Armaments and ornaments: mate-guarding and the evolutionary roots of religion
This article explores the connection between sexual selection and religion, locating the origins of religious behavior in mate guarding after the transition to terrestrial life in Homo erectus 1.8 million years ago. An important consequence of the transition was the emergence of a polygynous, multiple-family social structure, which gave rise to mate guarding as a successful strategy. Further, as a result of sleeping on the ground, REM (rapid-eye-movement) phases were substantially extended. This produced novel dream experiences in Homo erectus, which is identified as the origin of proto-religious traits. The article argues that proto-religious dream experiences and related behavioral expressions gave males psychological and strategic advantages in keeping competitors away from their females. Given the strong selective pressure of male competition in polygynous mating systems, biological traits underlying proto-religion were successful in natural selection. Finally, it is suggested how subsequent evolutionary leaps in human cognition shaped religious thought and behavior and their role in sexual selection. The article is concluded by outlining how elements of the mate-guarding hypothesis could be tested and improved using empirical methods.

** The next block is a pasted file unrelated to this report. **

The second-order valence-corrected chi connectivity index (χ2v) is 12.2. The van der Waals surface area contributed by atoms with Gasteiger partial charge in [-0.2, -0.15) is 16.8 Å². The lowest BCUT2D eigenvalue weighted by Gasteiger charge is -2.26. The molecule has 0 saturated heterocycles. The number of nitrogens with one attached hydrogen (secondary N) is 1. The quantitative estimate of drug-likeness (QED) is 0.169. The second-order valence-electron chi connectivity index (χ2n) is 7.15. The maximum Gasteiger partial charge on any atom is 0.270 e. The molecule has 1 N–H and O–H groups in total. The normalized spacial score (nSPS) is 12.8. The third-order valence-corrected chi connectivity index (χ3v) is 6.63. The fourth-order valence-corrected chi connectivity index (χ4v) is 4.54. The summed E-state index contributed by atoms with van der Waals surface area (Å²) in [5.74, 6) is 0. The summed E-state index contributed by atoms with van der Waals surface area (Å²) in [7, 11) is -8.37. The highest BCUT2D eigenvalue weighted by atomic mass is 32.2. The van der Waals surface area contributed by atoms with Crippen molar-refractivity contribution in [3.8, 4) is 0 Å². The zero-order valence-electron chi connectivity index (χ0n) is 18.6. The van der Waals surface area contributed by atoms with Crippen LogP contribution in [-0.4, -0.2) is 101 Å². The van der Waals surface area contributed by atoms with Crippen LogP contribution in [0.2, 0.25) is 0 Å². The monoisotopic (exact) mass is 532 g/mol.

This is an Accepted Manuscript of an article published by Taylor & Francis in Religion, Brain & Behavior on , available online: http://www.tandfonline.com/10.1080/2153599X.2018.1498014.